Peyton Powell
Staff Writer

One Millersville student interacts with community members on a horseback ride. (Photo courtesy of MU Facebook)

This past Saturday Millersville students participated in the 25th annual Day of Caring. Millersville has participated in this event for the past 15 years and produces the most volunteers out of all the other organizations that participate. The event is sponsored by the United Way and has organizations like Millersville University send out volunteers to many different locations to complete tasks such as: gardening, washing cars and cleaning up trash off the streets. At around eight in the morning, students gathered in the Marauder Courts to get introduced to the day’s plans and listened to a few speakers. The speakers included Melissa Wardwell, the director of Experiential Learning and Career Management at Millersville and Sue Suter, the President and executive director of United Way. These speakers went over the basics for that day, facts about the universities involvement, and highlighted some of the groups from Millersville that would be participating.

Millersville students hard at work cleaning up their local community (Photo courtesy of MU Facebook).

Some groups from the university that participated were the Honors College, the Women’s Basketball team, the Black Student Union, University 103 classes and Geography 202. All of these groups combined made up approximately 500 students and staff, and represented the majority of volunteers that came out for that day. Once the students were briefed they all boarded their buses and went to the assigned stations. Dr. Schreiber’s Geography 202 class and her seminar class were one of many groups that were involved with the Day of Caring. Her two classes’ tasks were to clean up some permeable parking lots to help the rain and storm water move through, as well as pick trash up off the streets on the south side of Lancaster. In total, Dr. Schreiber’s group picked up more than 15 bags of recyclables, and regular trash off of the parking lots and streets. Two volunteers from the group LaRae Berry; a sophomore, and Ashley Perdomo; a freshman, said that their experience was very rewarding esspecially when some of the local residents thanked them for their hard work cleaning up their city.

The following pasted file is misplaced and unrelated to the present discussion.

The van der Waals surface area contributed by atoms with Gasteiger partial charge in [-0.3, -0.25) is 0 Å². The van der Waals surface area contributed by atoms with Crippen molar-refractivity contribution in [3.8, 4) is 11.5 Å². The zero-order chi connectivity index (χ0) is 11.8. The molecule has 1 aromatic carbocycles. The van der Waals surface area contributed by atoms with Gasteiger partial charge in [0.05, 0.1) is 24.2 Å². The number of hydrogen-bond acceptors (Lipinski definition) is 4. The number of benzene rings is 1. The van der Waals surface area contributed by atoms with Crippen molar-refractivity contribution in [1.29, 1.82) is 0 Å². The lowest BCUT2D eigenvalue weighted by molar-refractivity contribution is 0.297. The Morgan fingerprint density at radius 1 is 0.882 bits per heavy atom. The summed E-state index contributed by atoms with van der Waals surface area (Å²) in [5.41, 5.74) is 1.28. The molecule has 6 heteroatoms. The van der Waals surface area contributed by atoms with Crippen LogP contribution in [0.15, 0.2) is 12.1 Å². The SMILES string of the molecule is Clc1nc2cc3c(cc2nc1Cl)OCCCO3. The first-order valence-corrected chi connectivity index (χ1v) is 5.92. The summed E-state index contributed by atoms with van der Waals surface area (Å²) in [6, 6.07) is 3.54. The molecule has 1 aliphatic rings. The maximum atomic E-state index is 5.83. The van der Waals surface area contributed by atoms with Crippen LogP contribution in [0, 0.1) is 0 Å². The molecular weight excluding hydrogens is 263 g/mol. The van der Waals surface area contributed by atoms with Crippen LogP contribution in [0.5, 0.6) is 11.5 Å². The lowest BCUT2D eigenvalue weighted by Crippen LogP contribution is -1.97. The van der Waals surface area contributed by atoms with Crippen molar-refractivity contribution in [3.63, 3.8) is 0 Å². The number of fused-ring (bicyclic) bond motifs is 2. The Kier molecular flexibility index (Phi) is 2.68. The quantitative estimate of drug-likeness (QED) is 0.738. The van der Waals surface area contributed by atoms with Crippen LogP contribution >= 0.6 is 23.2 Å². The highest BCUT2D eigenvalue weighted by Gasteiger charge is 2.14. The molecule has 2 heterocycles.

This positive response from the community also came from many other volunteers at other stations throughout the city no matter what they were doing. The MU Honors College was another group to help out that day. They were split up and did tasks such as picking up trash from a cemetery, going to a warehouse and cleaning up around it, and helping to clean other local spots. After the groups were all done at their stations, they then boarded the bus and went back to Millersville, feeling like good citizens about what they had just done for others and left inspired to continue helping others. MU, which accrues about 250,000 hours in community service each year, will continue to help strive for a better tomorrow by participating in events like the Day of Caring for years to come.